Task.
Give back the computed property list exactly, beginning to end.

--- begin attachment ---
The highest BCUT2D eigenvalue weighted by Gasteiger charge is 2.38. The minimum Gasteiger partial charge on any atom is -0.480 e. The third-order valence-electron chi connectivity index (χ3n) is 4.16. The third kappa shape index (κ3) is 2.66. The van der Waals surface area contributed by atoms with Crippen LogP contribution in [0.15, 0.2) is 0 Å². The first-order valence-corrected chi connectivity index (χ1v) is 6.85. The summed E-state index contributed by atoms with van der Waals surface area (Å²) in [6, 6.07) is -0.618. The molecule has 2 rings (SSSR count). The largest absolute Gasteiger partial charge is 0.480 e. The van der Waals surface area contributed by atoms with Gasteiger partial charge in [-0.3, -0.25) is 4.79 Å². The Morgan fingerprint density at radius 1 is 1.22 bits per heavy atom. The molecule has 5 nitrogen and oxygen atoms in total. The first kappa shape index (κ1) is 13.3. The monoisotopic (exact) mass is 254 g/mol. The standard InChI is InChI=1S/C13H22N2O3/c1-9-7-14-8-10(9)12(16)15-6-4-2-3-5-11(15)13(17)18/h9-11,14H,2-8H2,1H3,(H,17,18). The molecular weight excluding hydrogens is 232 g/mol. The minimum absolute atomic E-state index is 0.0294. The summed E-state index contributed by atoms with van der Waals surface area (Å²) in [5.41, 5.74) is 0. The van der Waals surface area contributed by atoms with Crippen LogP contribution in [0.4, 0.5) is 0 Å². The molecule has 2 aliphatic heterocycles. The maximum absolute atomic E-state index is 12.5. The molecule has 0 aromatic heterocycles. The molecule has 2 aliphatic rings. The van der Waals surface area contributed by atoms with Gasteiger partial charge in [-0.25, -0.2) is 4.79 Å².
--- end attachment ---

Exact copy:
The highest BCUT2D eigenvalue weighted by Gasteiger charge is 2.38. The minimum Gasteiger partial charge on any atom is -0.480 e. The third-order valence-electron chi connectivity index (χ3n) is 4.16. The third kappa shape index (κ3) is 2.66. The van der Waals surface area contributed by atoms with Crippen LogP contribution in [0.15, 0.2) is 0 Å². The first-order valence-corrected chi connectivity index (χ1v) is 6.85. The summed E-state index contributed by atoms with van der Waals surface area (Å²) in [6, 6.07) is -0.618. The molecule has 2 rings (SSSR count). The largest absolute Gasteiger partial charge is 0.480 e. The van der Waals surface area contributed by atoms with Gasteiger partial charge in [-0.3, -0.25) is 4.79 Å². The Morgan fingerprint density at radius 1 is 1.22 bits per heavy atom. The molecule has 5 nitrogen and oxygen atoms in total. The first kappa shape index (κ1) is 13.3. The monoisotopic (exact) mass is 254 g/mol. The standard InChI is InChI=1S/C13H22N2O3/c1-9-7-14-8-10(9)12(16)15-6-4-2-3-5-11(15)13(17)18/h9-11,14H,2-8H2,1H3,(H,17,18). The molecular weight excluding hydrogens is 232 g/mol. The minimum absolute atomic E-state index is 0.0294. The summed E-state index contributed by atoms with van der Waals surface area (Å²) in [5.41, 5.74) is 0. The van der Waals surface area contributed by atoms with Crippen LogP contribution in [0.4, 0.5) is 0 Å². The molecule has 2 aliphatic heterocycles. The maximum absolute atomic E-state index is 12.5. The molecule has 0 aromatic heterocycles. The molecule has 2 aliphatic rings. The van der Waals surface area contributed by atoms with Gasteiger partial charge in [-0.25, -0.2) is 4.79 Å².